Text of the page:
Just a collection of very fancy symbols

While I personally identify more with the stories of gut wrenching adult deconversions, I love and am completely charmed by people’s stories of being precocious kids who reason their way out by making for themselves logical connections or sudden realizations that a worrisome number of adults will simply never manage. Telling the story of her deconversion while at Catholic school, Brienne Strohl offers several charming or moving vignettes. Here is the first one:

When I was little, I loved being Catholic. I went to a Catholic school in the Midwest, where religion classes were mandatory beginning in preschool. I guess “age of reason” was a pretty accurate description in my case, because by second grade I was very serious about understanding theology. I considered preparing for first communion a grave responsibility. It was, after all, the first sacrament I’d take of my own choice.  I was dedicated to understanding transubstantiation, why it matters, and what sacraments are really all about. I remember struggling with the idea of symbols; I was never satisfied by the explanations of them my mother and teachers would give.

I was told that symbols are “outward signs of inward grace”, and that they are there to help our small mortal minds comprehend God’s infinite love and wisdom at least enough to let ourselves be transformed by them. I was skeptical, even then. I was worried that symbols might actually be distractions, or, worse yet, artificial barriers designed by the Church to control my relationship with God. Why are priests the only ones who can ask God to turn bread into the Body of Christ? I wondered. If God is infinitely wise, what does He care for the infinitesimal wisdom accumulated through seminary? I felt fairly certain that the only reason priests could serve as special conduits of God’s grace was that their hearts were pure and fully devoted to Him when they made the request. It seemed implausible that the sacrament of Ordination, really just a collection of very fancy symbols, could grant you magic powers in virtue of its role within the thoroughly human structure of the Church.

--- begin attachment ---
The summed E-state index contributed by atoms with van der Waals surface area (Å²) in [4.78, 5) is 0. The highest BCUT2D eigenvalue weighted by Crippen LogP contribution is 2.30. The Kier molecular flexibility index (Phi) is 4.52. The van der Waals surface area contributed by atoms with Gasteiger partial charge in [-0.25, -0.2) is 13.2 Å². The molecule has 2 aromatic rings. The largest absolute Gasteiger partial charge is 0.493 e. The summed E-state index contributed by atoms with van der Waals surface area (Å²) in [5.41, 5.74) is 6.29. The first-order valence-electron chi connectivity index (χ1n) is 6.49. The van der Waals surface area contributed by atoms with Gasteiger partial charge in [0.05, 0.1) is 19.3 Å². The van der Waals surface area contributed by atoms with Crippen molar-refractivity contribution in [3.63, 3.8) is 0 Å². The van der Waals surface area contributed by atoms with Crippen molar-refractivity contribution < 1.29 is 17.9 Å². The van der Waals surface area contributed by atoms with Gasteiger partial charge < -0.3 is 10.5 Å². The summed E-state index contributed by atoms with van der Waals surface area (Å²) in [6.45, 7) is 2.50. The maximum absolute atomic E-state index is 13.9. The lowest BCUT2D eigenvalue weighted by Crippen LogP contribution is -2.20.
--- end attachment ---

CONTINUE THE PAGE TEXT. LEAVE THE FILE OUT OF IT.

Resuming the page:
I called bullshit.  I decided to become a priest.  “The Church doesn’t let girls become priests,” my second grade teacher informed me.  I told her I didn’t really intend to ask permission.

Read about where things went from there.

What about you, what heretical theological epiphanies did you have as a kid?

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About Daniel Fincke

Dr. Daniel Fincke  has his PhD in philosophy from Fordham University and spent 11 years teaching in college classrooms. He wrote his dissertation on Ethics and the philosophy of Friedrich Nietzsche. On Camels With Hammers, the careful philosophy blog he writes for a popular audience, Dan argues for atheism and develops a humanistic ethical theory he calls “Empowerment Ethics”. Dan also teaches affordable, non-matriculated, video-conferencing philosophy classes on ethics, Nietzsche, historical philosophy, and philosophy for atheists that anyone around the world can sign up for. (You can learn more about Dan’s online classes here.) Dan is an APPA  (American Philosophical Practitioners Association) certified philosophical counselor who offers philosophical advice services to help people work through the philosophical aspects of their practical problems or to work out their views on philosophical issues. (You can read examples of Dan’s advice here.) Through his blogging, his online teaching, and his philosophical advice services each, Dan specializes in helping people who have recently left a religious tradition work out their constructive answers to questions of ethics, metaphysics, the meaning of life, etc. as part of their process of radical worldview change.


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